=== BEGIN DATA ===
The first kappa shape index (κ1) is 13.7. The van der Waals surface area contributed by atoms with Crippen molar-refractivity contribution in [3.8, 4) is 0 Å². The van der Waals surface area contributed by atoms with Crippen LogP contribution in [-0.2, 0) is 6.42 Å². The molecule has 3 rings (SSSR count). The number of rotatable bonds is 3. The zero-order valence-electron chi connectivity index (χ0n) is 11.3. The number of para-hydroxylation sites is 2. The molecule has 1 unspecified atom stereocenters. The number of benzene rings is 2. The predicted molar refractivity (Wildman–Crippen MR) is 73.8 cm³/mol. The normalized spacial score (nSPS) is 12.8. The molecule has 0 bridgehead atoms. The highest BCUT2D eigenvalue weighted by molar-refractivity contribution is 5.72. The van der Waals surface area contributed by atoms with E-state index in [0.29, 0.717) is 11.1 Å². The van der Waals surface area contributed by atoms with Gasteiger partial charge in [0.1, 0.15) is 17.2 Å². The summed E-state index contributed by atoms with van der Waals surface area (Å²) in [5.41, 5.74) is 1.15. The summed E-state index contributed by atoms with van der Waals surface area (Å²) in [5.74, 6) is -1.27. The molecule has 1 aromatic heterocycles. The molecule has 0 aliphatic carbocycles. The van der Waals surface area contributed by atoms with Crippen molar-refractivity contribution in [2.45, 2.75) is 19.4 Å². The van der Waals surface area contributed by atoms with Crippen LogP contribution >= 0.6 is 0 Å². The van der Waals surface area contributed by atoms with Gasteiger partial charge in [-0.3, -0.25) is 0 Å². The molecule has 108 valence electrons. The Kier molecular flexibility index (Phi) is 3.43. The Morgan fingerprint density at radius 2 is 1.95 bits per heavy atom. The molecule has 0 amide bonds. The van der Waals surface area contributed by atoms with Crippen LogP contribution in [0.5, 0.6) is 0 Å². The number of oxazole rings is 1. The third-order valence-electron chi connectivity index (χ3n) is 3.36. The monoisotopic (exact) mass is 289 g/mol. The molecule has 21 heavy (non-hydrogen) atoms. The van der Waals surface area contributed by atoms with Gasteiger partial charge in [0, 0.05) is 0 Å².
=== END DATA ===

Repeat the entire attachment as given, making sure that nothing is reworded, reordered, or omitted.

The first kappa shape index (κ1) is 13.7. The van der Waals surface area contributed by atoms with Crippen molar-refractivity contribution in [3.8, 4) is 0 Å². The van der Waals surface area contributed by atoms with Crippen LogP contribution in [-0.2, 0) is 6.42 Å². The molecule has 3 rings (SSSR count). The number of rotatable bonds is 3. The zero-order valence-electron chi connectivity index (χ0n) is 11.3. The number of para-hydroxylation sites is 2. The molecule has 1 unspecified atom stereocenters. The number of benzene rings is 2. The predicted molar refractivity (Wildman–Crippen MR) is 73.8 cm³/mol. The normalized spacial score (nSPS) is 12.8. The molecule has 0 bridgehead atoms. The highest BCUT2D eigenvalue weighted by molar-refractivity contribution is 5.72. The van der Waals surface area contributed by atoms with E-state index in [0.29, 0.717) is 11.1 Å². The van der Waals surface area contributed by atoms with Gasteiger partial charge in [0.1, 0.15) is 17.2 Å². The summed E-state index contributed by atoms with van der Waals surface area (Å²) in [5.41, 5.74) is 1.15. The summed E-state index contributed by atoms with van der Waals surface area (Å²) in [5.74, 6) is -1.27. The molecule has 1 aromatic heterocycles. The molecule has 0 aliphatic carbocycles. The van der Waals surface area contributed by atoms with Crippen molar-refractivity contribution in [2.45, 2.75) is 19.4 Å². The van der Waals surface area contributed by atoms with Crippen LogP contribution >= 0.6 is 0 Å². The van der Waals surface area contributed by atoms with Gasteiger partial charge in [-0.3, -0.25) is 0 Å². The molecule has 108 valence electrons. The Kier molecular flexibility index (Phi) is 3.43. The Morgan fingerprint density at radius 2 is 1.95 bits per heavy atom. The molecule has 0 amide bonds. The van der Waals surface area contributed by atoms with Crippen LogP contribution in [0.5, 0.6) is 0 Å². The number of oxazole rings is 1. The third-order valence-electron chi connectivity index (χ3n) is 3.36. The monoisotopic (exact) mass is 289 g/mol. The molecule has 21 heavy (non-hydrogen) atoms. The van der Waals surface area contributed by atoms with Gasteiger partial charge in [0, 0.05) is 0 Å².